Published by John Terry - The Black Belt Leader in Leadership · 24 September 2020
Impressing vs. Influencing
By: John Terry - The Black Belt Leader
One of my earlier memories of martial arts was learning kata. Kata is a series of sequential movements, commonly called a form or a pattern, simulating how various martial arts techniques are used to defend yourself against an attacker. My instructors would teach me various stances, movements, blocks, punches, kicks, and transitions - then we would put them together in a sequential series of movements.
Every testing required that you learn a new kata. As a young teen, I wanted to impress my instructors and the testing board who would grade our performance and determine whether or not we would be promoted to our next rank. I wanted to make sure that every move was precise, powerful, flawless, and I put on an excellent performance. I wanted to leave no doubt that I knew my stuff and I was "good" at what I was learning.
I wanted to impress.
In a traditional martial arts school, everyone lines up at the start of class by rank - black belts in the front and then the colored belt students lined up, in descending rank order. White belts were in the back. As I began to move up in rank, I started to slowly move closer to the front of the class. I remember my excitement when I first moved off of the back row, Now the newer students in the "back of the room" could see how good I was and I could inspire them to be just like me.
Again, I wanted to impress.
When we would partner up in class to work on self-defense or sparring, my focus was on showing my Uke (practice partner) how good I was. When I got the chance to lead the exercise portion of the class, I wanted to make sure everyone saw just how fit I was. I wanted to do more pushups, situps, burpees, wall-sits, jumping jacks, and box jumps than anyone else in the class.
Again, I wanted to impress.
But then something changed. I began to mature both as a practitioner of the martial arts and as a young man. My dad was mentoring me in leadership. My instructors began to teach me in a different way. They began to remind me that to whom much is given, much is required. I was reminded that the purpose of learning martial arts was not only to become a good practitioner of the Arts, but to live out the 7 virtues of Bushido - the martial arts code of conduct: integrity, respect, heroic courage, honor, compassion, honesty & sincerity, and duty & loyalty.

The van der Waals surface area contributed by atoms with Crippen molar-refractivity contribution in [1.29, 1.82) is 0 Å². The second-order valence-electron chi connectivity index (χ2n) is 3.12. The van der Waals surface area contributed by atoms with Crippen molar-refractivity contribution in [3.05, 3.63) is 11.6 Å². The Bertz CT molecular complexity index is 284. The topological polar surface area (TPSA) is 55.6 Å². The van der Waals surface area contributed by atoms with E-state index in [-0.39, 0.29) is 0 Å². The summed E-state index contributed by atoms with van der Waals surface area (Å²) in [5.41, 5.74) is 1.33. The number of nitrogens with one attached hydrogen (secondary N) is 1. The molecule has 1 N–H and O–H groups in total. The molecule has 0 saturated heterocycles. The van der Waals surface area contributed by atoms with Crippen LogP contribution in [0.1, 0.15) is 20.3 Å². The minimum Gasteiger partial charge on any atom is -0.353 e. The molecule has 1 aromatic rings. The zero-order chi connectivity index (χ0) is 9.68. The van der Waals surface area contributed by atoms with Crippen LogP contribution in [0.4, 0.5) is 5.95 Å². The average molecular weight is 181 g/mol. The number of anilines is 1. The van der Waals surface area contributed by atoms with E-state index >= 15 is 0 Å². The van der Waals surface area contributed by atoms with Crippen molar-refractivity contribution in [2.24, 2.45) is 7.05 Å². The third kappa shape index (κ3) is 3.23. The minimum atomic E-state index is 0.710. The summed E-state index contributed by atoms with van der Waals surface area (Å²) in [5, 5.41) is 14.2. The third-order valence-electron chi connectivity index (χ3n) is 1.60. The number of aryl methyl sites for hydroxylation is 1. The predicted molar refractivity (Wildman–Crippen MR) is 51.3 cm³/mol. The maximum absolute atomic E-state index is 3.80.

Like the ancient Samurai of feudal Japan, I was to represent the Founder of our Martial Arts system, my instructors, and my fellow students, to the best of my abilities. When I was in class, at home, in school, or in public, I represented my dojo, my teacher, and the martial arts lineage of our Founder in the way I conducted my life.
It wasn't about impressing. It was about becoming influential.
This was impactful for me...and changed the way I trained in martial arts, and the way I live my life. No longer was it about people being impressed by John Terry. It became about helping those who were training with me develop themselves as martial arts practitioners. About pouring into the lives of my fellow students, being an encourager, and leading myself well so I could serve as a role model for others to emulate and follow.
It isn't about impressing people. It is about becoming influential.
Author of "The Fred Factor", Mark Sanborn, says impressing people may change what they think, but influencing people changes what they do. I would take that a step farther and say that influencing people changes who they are and what they become.
Impressing put the focus and attention on you. It's self-gratification, ego-centered, and selfish. It serves you more than it serves those whom you're impressing. Over the years, I've been initially impressed with a number of celebrities, athletes, and famous people. Their talent or skill made them stand out from the crowd.
But impression is short-lived. Along comes another celebrity, athlete, or famous person who attracts my attention and we all move on the next new "shiny object". Or others come along and mimic their success or find a new gimmick to gain followers and personal attention.